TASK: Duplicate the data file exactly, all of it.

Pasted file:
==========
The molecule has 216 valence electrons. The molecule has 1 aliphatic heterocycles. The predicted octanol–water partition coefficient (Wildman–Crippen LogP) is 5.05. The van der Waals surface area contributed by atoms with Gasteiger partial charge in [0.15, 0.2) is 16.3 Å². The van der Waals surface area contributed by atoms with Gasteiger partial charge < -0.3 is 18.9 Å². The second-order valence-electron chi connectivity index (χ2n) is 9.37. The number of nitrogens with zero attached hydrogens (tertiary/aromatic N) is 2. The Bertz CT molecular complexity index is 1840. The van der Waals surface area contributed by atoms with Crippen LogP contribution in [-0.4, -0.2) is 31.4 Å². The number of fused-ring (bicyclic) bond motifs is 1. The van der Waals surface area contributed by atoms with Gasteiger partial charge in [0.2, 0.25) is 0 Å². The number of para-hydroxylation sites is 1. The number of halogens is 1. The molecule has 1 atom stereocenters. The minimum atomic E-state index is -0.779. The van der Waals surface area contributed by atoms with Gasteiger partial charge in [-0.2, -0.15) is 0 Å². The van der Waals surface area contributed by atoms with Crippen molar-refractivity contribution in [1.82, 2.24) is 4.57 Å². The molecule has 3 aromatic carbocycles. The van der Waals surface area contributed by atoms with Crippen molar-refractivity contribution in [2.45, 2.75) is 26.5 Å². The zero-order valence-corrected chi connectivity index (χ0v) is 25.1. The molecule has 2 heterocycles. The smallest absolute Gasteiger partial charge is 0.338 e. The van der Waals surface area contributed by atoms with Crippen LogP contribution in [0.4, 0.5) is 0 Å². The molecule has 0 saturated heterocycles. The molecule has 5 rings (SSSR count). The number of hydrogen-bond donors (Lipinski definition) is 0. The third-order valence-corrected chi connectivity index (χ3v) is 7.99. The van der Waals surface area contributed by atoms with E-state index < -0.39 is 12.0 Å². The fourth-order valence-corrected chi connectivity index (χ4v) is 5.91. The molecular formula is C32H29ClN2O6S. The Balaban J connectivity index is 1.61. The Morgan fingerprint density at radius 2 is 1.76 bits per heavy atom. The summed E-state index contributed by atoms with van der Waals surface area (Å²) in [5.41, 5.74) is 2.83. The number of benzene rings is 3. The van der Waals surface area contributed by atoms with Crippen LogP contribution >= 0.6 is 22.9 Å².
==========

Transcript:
The molecule has 216 valence electrons. The molecule has 1 aliphatic heterocycles. The predicted octanol–water partition coefficient (Wildman–Crippen LogP) is 5.05. The van der Waals surface area contributed by atoms with Gasteiger partial charge in [0.15, 0.2) is 16.3 Å². The van der Waals surface area contributed by atoms with Gasteiger partial charge < -0.3 is 18.9 Å². The second-order valence-electron chi connectivity index (χ2n) is 9.37. The number of nitrogens with zero attached hydrogens (tertiary/aromatic N) is 2. The Bertz CT molecular complexity index is 1840. The van der Waals surface area contributed by atoms with Crippen LogP contribution in [-0.4, -0.2) is 31.4 Å². The number of fused-ring (bicyclic) bond motifs is 1. The van der Waals surface area contributed by atoms with Gasteiger partial charge in [0.2, 0.25) is 0 Å². The number of para-hydroxylation sites is 1. The number of halogens is 1. The molecule has 1 atom stereocenters. The minimum atomic E-state index is -0.779. The van der Waals surface area contributed by atoms with Gasteiger partial charge in [-0.2, -0.15) is 0 Å². The van der Waals surface area contributed by atoms with Crippen molar-refractivity contribution in [1.82, 2.24) is 4.57 Å². The molecule has 3 aromatic carbocycles. The van der Waals surface area contributed by atoms with Crippen molar-refractivity contribution in [2.45, 2.75) is 26.5 Å². The zero-order valence-corrected chi connectivity index (χ0v) is 25.1. The molecule has 2 heterocycles. The smallest absolute Gasteiger partial charge is 0.338 e. The van der Waals surface area contributed by atoms with Crippen LogP contribution in [0.4, 0.5) is 0 Å². The molecule has 0 saturated heterocycles. The molecule has 5 rings (SSSR count). The number of hydrogen-bond donors (Lipinski definition) is 0. The third-order valence-corrected chi connectivity index (χ3v) is 7.99. The van der Waals surface area contributed by atoms with E-state index < -0.39 is 12.0 Å². The fourth-order valence-corrected chi connectivity index (χ4v) is 5.91. The molecular formula is C32H29ClN2O6S. The Balaban J connectivity index is 1.61. The Morgan fingerprint density at radius 2 is 1.76 bits per heavy atom. The summed E-state index contributed by atoms with van der Waals surface area (Å²) in [5.41, 5.74) is 2.83. The number of benzene rings is 3. The van der Waals surface area contributed by atoms with Crippen LogP contribution >= 0.6 is 22.9 Å².